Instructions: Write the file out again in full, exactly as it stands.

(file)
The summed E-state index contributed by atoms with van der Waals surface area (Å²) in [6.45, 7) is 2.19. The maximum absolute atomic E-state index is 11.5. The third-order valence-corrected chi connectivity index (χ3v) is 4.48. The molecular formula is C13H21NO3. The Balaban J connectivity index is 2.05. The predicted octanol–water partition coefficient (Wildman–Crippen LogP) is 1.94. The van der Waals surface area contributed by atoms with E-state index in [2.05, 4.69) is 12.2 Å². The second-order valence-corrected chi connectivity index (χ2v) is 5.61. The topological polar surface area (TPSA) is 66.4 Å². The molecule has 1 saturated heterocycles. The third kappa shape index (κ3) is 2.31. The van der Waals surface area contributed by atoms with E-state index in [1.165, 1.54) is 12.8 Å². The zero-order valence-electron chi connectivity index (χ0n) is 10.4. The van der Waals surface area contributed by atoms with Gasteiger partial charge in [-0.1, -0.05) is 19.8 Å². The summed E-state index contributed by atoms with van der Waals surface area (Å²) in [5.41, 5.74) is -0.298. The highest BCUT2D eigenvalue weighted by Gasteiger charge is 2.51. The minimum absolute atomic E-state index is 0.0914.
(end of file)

The summed E-state index contributed by atoms with van der Waals surface area (Å²) in [6.45, 7) is 2.19. The maximum absolute atomic E-state index is 11.5. The third-order valence-corrected chi connectivity index (χ3v) is 4.48. The molecular formula is C13H21NO3. The Balaban J connectivity index is 2.05. The predicted octanol–water partition coefficient (Wildman–Crippen LogP) is 1.94. The van der Waals surface area contributed by atoms with E-state index in [2.05, 4.69) is 12.2 Å². The second-order valence-corrected chi connectivity index (χ2v) is 5.61. The topological polar surface area (TPSA) is 66.4 Å². The molecule has 1 saturated heterocycles. The third kappa shape index (κ3) is 2.31. The van der Waals surface area contributed by atoms with E-state index in [1.165, 1.54) is 12.8 Å². The zero-order valence-electron chi connectivity index (χ0n) is 10.4. The van der Waals surface area contributed by atoms with Gasteiger partial charge in [-0.1, -0.05) is 19.8 Å². The summed E-state index contributed by atoms with van der Waals surface area (Å²) in [5.41, 5.74) is -0.298. The highest BCUT2D eigenvalue weighted by Gasteiger charge is 2.51. The minimum absolute atomic E-state index is 0.0914.